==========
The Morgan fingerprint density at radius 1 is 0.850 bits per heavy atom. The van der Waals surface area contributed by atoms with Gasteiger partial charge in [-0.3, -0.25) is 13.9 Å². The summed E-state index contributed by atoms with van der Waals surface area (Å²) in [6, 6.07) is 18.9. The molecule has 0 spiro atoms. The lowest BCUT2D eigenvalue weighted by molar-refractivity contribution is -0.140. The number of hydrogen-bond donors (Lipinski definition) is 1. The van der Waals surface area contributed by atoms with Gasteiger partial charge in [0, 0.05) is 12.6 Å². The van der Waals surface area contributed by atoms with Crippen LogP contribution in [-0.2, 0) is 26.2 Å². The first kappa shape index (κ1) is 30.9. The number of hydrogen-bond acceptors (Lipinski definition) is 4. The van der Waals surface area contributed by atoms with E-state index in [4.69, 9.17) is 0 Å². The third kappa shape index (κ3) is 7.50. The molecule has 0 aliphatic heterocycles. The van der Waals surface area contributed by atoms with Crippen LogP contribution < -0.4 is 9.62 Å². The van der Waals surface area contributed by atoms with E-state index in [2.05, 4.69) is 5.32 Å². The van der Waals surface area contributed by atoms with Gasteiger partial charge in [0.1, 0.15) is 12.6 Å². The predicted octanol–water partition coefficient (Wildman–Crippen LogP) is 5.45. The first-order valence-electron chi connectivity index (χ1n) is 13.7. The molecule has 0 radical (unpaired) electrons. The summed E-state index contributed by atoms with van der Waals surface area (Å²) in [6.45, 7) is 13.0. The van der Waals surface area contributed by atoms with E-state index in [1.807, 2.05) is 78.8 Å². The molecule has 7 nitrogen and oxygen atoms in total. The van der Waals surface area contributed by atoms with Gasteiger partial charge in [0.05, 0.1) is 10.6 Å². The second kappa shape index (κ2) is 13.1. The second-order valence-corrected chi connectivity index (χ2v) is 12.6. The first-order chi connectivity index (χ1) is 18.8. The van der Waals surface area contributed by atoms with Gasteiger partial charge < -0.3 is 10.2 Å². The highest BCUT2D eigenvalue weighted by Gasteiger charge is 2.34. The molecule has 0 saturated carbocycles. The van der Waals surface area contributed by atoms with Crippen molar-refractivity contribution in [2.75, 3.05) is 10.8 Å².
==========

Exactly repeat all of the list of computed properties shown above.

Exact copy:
The Morgan fingerprint density at radius 1 is 0.850 bits per heavy atom. The van der Waals surface area contributed by atoms with Gasteiger partial charge in [-0.3, -0.25) is 13.9 Å². The summed E-state index contributed by atoms with van der Waals surface area (Å²) in [6, 6.07) is 18.9. The molecule has 0 spiro atoms. The lowest BCUT2D eigenvalue weighted by molar-refractivity contribution is -0.140. The number of hydrogen-bond donors (Lipinski definition) is 1. The van der Waals surface area contributed by atoms with Gasteiger partial charge in [0, 0.05) is 12.6 Å². The van der Waals surface area contributed by atoms with Crippen LogP contribution in [-0.2, 0) is 26.2 Å². The first kappa shape index (κ1) is 30.9. The number of hydrogen-bond acceptors (Lipinski definition) is 4. The van der Waals surface area contributed by atoms with E-state index in [4.69, 9.17) is 0 Å². The third kappa shape index (κ3) is 7.50. The molecule has 0 aliphatic heterocycles. The van der Waals surface area contributed by atoms with Crippen LogP contribution < -0.4 is 9.62 Å². The van der Waals surface area contributed by atoms with E-state index in [2.05, 4.69) is 5.32 Å². The van der Waals surface area contributed by atoms with Gasteiger partial charge in [0.1, 0.15) is 12.6 Å². The predicted octanol–water partition coefficient (Wildman–Crippen LogP) is 5.45. The first-order valence-electron chi connectivity index (χ1n) is 13.7. The molecule has 0 radical (unpaired) electrons. The summed E-state index contributed by atoms with van der Waals surface area (Å²) in [6.45, 7) is 13.0. The van der Waals surface area contributed by atoms with E-state index in [1.807, 2.05) is 78.8 Å². The molecule has 7 nitrogen and oxygen atoms in total. The van der Waals surface area contributed by atoms with Gasteiger partial charge in [0.05, 0.1) is 10.6 Å². The second kappa shape index (κ2) is 13.1. The second-order valence-corrected chi connectivity index (χ2v) is 12.6. The first-order chi connectivity index (χ1) is 18.8. The van der Waals surface area contributed by atoms with Gasteiger partial charge < -0.3 is 10.2 Å². The highest BCUT2D eigenvalue weighted by Gasteiger charge is 2.34. The molecule has 0 saturated carbocycles. The van der Waals surface area contributed by atoms with Crippen molar-refractivity contribution in [2.75, 3.05) is 10.8 Å².